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I have used TDD to develop a set of classes in Python. These objects contain data fields, functions and links to each other. Everything functionally works like I want.

Eventually all of this should be stored in a database, to be used in a Django web application.

I have sketched some possible database schema's to hold the same information, but I feel this is a "sudden big leap", compared to the traditional TDD way of developing the rest of the application.

So, now I wonder, which tests should I write to force me to store these objects in a database in a step-by-step TDD way?

Making this question a bit more concrete, the classes are currently like this:

class Connector(object):
  def __init__(self, title = None):
    self.value = None
    self.valid = False
    self.title = title
  ...

class Element(object):
  def __init__(self, title = None):
    self.title = title
    self.input_connectors = []
    self.output_connectors = []
    self.number_of_runs = 0

  def run(self):
    ...
    self.number_of_runs += 1

class Average(Element):
  def __init__(self, title = None):
    super(OpenCVMean, self).__init__(title = title)
    self.src = Connector("source")
    self.avg = Connector("average")
    self.input_connectors.append(self.src)
    self.output_connectors.append(self.avg)

  def run(self):
    super(Average, self).run()
    self.avg.set_value(numpy.average(self.src.value))

I realize some of the data should be in the database, while processing functions should not. I think there should be a table which represents the details of the different "types / subclasses " of Element, while also one which stores actual instances. But, as I said, I don't see how to get there using TDD.

share|improve this question
    
Oh, there is a typo in your example. I think you meant super(Average, self). –  ferrix Mar 10 '13 at 13:46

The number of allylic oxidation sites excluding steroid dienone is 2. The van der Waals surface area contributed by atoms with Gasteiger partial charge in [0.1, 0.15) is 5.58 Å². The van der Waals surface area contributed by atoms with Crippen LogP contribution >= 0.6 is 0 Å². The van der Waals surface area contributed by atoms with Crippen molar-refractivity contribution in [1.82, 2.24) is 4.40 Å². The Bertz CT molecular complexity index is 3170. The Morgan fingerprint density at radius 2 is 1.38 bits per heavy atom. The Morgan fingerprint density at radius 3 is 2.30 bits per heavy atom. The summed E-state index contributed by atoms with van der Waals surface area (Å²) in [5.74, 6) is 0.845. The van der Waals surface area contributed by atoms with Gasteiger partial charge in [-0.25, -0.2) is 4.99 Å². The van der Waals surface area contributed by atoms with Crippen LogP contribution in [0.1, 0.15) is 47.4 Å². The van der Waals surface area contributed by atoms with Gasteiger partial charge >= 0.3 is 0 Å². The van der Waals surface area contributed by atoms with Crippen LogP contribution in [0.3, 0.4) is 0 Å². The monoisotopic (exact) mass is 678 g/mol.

1 Answer 1

up vote 2 down vote accepted

First, ask yourself if you will be testing your code or the Django ORM. Storing and reading will be fine most of the time.

The things you will need to test are validating the data and any properties that are not model fields. I think you should end up with a good schema through writing tests on the next layer up from the database.

Also, use South or some other means of migration to reduce the cost of schema change. That will give you some peace of mind.

If you have several levels of tests (eg. integration tests), it makes sense to check that the database configuration is intact. Most of the tests do not need to hit the database. You can do this by mocking the model or some database operations (at least save()). Having said that, you can check database writes and reads with this simple test:

def test_db_access(self):
    input = Element(title = 'foo')
    input.save()

    output = Element.objects.get(title='foo')

    self.assertEquals(input, output)

Mocking save:

def save(obj):
    obj.id = 1
share|improve this answer
    
Thanks for the pointer to South. From reading about it, it seems certainly something that will be needed if I want to build my database schema "gradually". As for the initial question, I still need some test that would force me to use a database. One possibility I see is maybe a test like this: element1 = Element(title = "blah") element2 = Element.get(title = "blah") self.assertEqual(element1, element2) Would that be a good way of introducing database storage through tests? –  Pieter-Jan Busschaert Mar 8 '13 at 10:15

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